Gardening friends and foes

Photo by Deborah Maier

Gardeners can have strong opinions about plants. Often, these opinions have been formed through experience … and more often than not, after waging battle with a plant that thrives where it has been planted—and beyond!

If you want to see looks of dismay, or hear a few negative remarks, just mention to a group of gardeners that you bought lily-of-the-valley or that you grow snow-on-the-mountain.

Like many garden plants that have ended up on the invasive species list, plants that make a gardener’s naughty list are plants that were naively selected without a clear understanding of their growing habits and planted without having checks to keep them in control.

Plants that were once sold for gardens, that are now on the invasive species list, are often prolific, but have also spread beyond the garden and are harmful to the environment.

While we may grow a plant because we think it is beautiful, its purpose is to replicate itself.
Plants that get out of control in our gardens often are successful because they have more than one effective method of propagation. The two most common ways are seed formation and rhizome spread.

So, how can you tell in advance if a plant could become a challenge in the garden? When selecting a plant, read the plant tag.

Watch for words such as ground cover, spreading, vigorous, mat-forming, tough, fast-growing, aggressive, and naturalizing.

These words may describe plant features we are looking for, but they are also terms that indicate that if it is planted in its ideal environment, these plants can become established quickly and may out-compete any other plant also planted in the area.

I like to use an isolated trial bed for any plant whose growing behaviour is unknown or could be aggressive.

The bed is away from other garden beds so there is little concern about seed spread. It is contained by a wall of the house and a gravel-filled trough.

Using this bed gives me an opportunity to see how the plant performs in my yard, in a restricted and less-than-ideal growing location.

If it thrives and spreads here, I know I need to be careful when selecting and creating a permanent home for it.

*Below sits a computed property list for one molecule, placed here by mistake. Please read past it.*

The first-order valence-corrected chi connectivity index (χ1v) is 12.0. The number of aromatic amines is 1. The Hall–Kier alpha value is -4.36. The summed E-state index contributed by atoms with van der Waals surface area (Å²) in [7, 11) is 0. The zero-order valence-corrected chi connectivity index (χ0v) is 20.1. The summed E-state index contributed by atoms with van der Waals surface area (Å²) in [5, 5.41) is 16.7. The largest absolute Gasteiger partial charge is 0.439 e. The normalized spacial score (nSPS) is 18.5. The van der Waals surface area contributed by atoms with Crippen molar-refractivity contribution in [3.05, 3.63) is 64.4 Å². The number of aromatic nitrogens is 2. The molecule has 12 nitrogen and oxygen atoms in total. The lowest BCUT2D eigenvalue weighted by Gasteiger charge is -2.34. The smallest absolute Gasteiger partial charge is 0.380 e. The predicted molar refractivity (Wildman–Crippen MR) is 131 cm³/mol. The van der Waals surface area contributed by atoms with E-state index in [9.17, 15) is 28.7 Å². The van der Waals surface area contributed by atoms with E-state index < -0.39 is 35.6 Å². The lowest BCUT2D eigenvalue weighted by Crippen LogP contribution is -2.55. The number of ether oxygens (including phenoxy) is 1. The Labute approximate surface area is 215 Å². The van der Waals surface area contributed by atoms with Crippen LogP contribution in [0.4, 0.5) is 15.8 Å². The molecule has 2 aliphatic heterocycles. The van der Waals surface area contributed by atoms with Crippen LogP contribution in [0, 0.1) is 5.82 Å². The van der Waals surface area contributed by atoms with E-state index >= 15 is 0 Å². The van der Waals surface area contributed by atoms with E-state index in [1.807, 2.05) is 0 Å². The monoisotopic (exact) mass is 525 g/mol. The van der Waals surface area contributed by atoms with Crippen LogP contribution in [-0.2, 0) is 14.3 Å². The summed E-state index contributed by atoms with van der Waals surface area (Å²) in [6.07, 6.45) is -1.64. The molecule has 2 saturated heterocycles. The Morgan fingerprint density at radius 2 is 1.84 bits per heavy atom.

Another way to evaluate a plant is to talk to other gardeners that grow the plant and watch for it when visiting gardens.

Find out if they have trouble keeping it contained. Ask if they have any controls in place.

Barriers extending at least 20 cm into the soil help prevent the spread of roots and rhizomes. Several centimetres of mulch placed on the soil of a bed prevents seeds from taking root. Limiting water and fertilizer can also inhibit growth.

What should you do if you like the fragrance of lily-of-the-valley (Convallaria majalis)? Grow the plant, but remember it is a ground cover and will spread. Select an area with natural barriers or install barriers. While it prefers damp shade, it is one of the few plants that can survive the shade and dryness of being grown around a blue spruce tree.

However, before you buy these plants, post a request on a plant sharing site. There are many gardeners who would be happy to give you some.

When I first came to Calgary, many yards had snow-on-the mountain (Aegopodium podagraria ‘Variegatum’) growing next to the house foundation.

It was usually in the hard-to-grow location between two houses, in the rain shadow area under the eaves. It is another plant that can grow in dry shade.

Unless the plan is to fill the space between the houses (with your neighbour’s permission) with this plant, barriers should be used to prevent its spread.

I have found that keeping the ground dry where I don’t want it to grow and watering where I want it to be, helps to manage this plant.

I have neighbours who planted it in a bed in the middle of their lawn, and it has spread throughout the bed and lawn, so use it with caution.

Lily-of-the-valley and snow-on-the-mountain, are they garden friend or foe? It depends on where they are planted. For a harmonious garden, plant the right plant in the right place, and monitor!

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